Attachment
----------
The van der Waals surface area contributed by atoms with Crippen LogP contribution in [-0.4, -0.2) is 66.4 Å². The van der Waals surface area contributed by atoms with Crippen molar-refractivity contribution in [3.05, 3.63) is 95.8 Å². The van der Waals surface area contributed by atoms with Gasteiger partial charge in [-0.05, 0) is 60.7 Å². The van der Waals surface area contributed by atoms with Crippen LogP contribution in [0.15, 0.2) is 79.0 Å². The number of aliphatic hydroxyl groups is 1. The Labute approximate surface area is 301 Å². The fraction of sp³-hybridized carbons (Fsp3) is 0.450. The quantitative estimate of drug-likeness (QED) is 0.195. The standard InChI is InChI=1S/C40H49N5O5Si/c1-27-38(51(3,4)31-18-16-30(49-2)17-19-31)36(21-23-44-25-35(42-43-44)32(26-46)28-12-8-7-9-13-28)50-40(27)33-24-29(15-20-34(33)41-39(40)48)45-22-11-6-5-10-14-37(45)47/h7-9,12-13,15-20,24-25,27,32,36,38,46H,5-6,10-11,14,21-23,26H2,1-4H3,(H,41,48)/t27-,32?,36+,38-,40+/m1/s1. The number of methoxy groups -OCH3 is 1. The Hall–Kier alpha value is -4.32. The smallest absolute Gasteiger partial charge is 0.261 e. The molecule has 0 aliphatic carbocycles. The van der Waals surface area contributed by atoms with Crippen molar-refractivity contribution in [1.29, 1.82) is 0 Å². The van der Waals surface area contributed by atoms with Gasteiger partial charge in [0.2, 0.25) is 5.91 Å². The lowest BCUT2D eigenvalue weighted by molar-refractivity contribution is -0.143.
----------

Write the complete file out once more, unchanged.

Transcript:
The van der Waals surface area contributed by atoms with Crippen LogP contribution in [-0.4, -0.2) is 66.4 Å². The van der Waals surface area contributed by atoms with Crippen molar-refractivity contribution in [3.05, 3.63) is 95.8 Å². The van der Waals surface area contributed by atoms with Gasteiger partial charge in [-0.05, 0) is 60.7 Å². The van der Waals surface area contributed by atoms with Crippen LogP contribution in [0.15, 0.2) is 79.0 Å². The number of aliphatic hydroxyl groups is 1. The Labute approximate surface area is 301 Å². The fraction of sp³-hybridized carbons (Fsp3) is 0.450. The quantitative estimate of drug-likeness (QED) is 0.195. The standard InChI is InChI=1S/C40H49N5O5Si/c1-27-38(51(3,4)31-18-16-30(49-2)17-19-31)36(21-23-44-25-35(42-43-44)32(26-46)28-12-8-7-9-13-28)50-40(27)33-24-29(15-20-34(33)41-39(40)48)45-22-11-6-5-10-14-37(45)47/h7-9,12-13,15-20,24-25,27,32,36,38,46H,5-6,10-11,14,21-23,26H2,1-4H3,(H,41,48)/t27-,32?,36+,38-,40+/m1/s1. The number of methoxy groups -OCH3 is 1. The Hall–Kier alpha value is -4.32. The smallest absolute Gasteiger partial charge is 0.261 e. The molecule has 0 aliphatic carbocycles. The van der Waals surface area contributed by atoms with Crippen molar-refractivity contribution in [1.29, 1.82) is 0 Å². The van der Waals surface area contributed by atoms with Gasteiger partial charge in [0.2, 0.25) is 5.91 Å². The lowest BCUT2D eigenvalue weighted by molar-refractivity contribution is -0.143.